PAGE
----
Connections between international law and political philosophy

PluriCourts Lunch Seminar with Professor Steven Ratner.

Abstract

Despite a common agenda of normative analysis of the international order, philosophical work on international political morality and international law and legal scholarship
have, until recently, worked at a distance from one another. The mutual suspicion can be traced to different aims and methodologies, including a divide between work on matters
of deep structure, on the one hand, and practical institutional analysis and prescription, on the other. Yet international law is a key part of the normative practices of states, has a direct effect on state behavior, and, as a methodological matter, can contribute to good theorizing on matters of international ethics. Recently, philosophical work has demonstrated a greater engagement with the moral aspects of international law. One strand of scholarship has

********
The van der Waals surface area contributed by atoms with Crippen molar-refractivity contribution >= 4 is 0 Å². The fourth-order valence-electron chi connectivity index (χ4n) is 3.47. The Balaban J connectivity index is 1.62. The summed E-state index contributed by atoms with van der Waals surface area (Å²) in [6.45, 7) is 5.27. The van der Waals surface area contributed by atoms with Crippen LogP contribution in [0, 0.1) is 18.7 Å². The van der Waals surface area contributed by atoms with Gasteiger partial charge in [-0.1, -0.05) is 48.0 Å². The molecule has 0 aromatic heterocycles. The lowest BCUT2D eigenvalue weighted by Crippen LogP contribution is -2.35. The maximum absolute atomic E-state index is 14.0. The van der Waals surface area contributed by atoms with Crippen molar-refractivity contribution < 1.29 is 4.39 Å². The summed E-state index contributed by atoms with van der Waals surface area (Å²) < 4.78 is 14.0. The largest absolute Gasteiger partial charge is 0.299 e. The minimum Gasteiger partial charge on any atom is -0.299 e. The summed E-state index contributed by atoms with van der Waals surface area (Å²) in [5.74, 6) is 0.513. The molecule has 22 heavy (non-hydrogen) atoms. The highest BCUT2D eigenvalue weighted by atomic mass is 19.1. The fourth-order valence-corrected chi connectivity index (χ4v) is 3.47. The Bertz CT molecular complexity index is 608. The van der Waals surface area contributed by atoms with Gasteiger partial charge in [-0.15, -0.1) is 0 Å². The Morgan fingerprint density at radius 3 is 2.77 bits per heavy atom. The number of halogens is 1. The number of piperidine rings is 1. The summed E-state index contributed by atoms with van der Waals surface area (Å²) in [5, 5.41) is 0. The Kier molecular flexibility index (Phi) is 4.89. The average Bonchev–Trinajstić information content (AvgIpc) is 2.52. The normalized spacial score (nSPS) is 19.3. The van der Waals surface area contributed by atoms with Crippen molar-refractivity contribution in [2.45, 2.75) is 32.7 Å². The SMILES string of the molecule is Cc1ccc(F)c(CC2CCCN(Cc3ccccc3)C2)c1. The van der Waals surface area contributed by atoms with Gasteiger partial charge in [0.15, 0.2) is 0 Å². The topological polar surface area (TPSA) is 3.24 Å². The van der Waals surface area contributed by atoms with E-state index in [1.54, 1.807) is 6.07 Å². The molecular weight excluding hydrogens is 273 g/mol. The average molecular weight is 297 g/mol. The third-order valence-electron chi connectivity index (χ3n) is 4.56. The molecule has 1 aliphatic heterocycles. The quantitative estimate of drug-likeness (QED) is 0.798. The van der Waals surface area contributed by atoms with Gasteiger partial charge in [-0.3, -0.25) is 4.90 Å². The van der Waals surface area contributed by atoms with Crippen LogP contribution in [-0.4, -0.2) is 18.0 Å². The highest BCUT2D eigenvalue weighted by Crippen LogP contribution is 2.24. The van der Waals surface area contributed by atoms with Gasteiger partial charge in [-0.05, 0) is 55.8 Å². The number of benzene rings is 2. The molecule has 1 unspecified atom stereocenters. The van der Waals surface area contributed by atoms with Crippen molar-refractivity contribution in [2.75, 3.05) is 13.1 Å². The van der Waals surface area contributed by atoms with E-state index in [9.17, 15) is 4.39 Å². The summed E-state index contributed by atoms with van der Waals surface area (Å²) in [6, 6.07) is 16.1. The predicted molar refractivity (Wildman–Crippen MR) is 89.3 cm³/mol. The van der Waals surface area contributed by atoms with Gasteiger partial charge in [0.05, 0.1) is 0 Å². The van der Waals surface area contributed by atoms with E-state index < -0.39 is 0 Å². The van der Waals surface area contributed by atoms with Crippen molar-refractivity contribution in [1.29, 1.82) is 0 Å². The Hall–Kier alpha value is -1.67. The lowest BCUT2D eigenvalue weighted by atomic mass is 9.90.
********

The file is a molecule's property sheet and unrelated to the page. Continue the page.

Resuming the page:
treated the rules of international law as a proper subject for philosophical inquiry. Another has used international legal rules to support moral arguments about aspects of the international order. Future dialogue and cooperation would benefit both fields, in particular on the challenges to global cooperation from nationalism and on strategies for allocating responsibilities among global actors for rectifying global harms.

The full article is available here

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PluriCourt Seminars are a forum for pluridisciplinary discussion of core issues relating to international courts and tribunals. PluriCourts scholars or invited speakers present new and ongoing research or comment on current questions. The seminars are open to everyone.

Published Dec. 18, 2018 11:34 AM - Last modified Jan. 11, 2019 1:24 PM